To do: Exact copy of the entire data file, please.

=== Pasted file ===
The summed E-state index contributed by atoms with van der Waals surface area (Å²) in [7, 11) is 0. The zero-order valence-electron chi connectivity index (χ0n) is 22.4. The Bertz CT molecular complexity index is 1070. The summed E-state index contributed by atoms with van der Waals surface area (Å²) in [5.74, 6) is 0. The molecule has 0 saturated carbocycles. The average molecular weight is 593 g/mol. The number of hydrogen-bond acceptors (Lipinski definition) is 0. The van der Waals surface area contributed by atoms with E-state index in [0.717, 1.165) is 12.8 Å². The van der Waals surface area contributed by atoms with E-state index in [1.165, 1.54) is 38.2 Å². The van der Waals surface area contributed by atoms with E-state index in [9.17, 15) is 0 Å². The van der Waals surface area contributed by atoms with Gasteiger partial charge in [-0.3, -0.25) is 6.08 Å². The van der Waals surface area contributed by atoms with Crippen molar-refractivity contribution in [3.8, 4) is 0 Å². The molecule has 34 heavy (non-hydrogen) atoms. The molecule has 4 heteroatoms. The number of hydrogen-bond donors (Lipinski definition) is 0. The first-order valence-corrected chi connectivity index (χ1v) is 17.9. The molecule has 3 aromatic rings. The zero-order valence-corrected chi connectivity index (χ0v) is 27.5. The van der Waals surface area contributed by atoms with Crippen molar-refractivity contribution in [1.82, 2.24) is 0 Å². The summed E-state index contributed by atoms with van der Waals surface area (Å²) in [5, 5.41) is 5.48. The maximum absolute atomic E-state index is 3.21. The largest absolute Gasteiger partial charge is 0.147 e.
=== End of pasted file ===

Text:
The summed E-state index contributed by atoms with van der Waals surface area (Å²) in [7, 11) is 0. The zero-order valence-electron chi connectivity index (χ0n) is 22.4. The Bertz CT molecular complexity index is 1070. The summed E-state index contributed by atoms with van der Waals surface area (Å²) in [5.74, 6) is 0. The molecule has 0 saturated carbocycles. The average molecular weight is 593 g/mol. The number of hydrogen-bond acceptors (Lipinski definition) is 0. The van der Waals surface area contributed by atoms with E-state index in [0.717, 1.165) is 12.8 Å². The van der Waals surface area contributed by atoms with E-state index in [1.165, 1.54) is 38.2 Å². The van der Waals surface area contributed by atoms with E-state index in [9.17, 15) is 0 Å². The van der Waals surface area contributed by atoms with Gasteiger partial charge in [-0.3, -0.25) is 6.08 Å². The van der Waals surface area contributed by atoms with Crippen molar-refractivity contribution in [3.8, 4) is 0 Å². The molecule has 34 heavy (non-hydrogen) atoms. The molecule has 4 heteroatoms. The number of hydrogen-bond donors (Lipinski definition) is 0. The first-order valence-corrected chi connectivity index (χ1v) is 17.9. The molecule has 3 aromatic rings. The zero-order valence-corrected chi connectivity index (χ0v) is 27.5. The van der Waals surface area contributed by atoms with Crippen molar-refractivity contribution in [1.82, 2.24) is 0 Å². The summed E-state index contributed by atoms with van der Waals surface area (Å²) in [5, 5.41) is 5.48. The maximum absolute atomic E-state index is 3.21. The largest absolute Gasteiger partial charge is 0.147 e.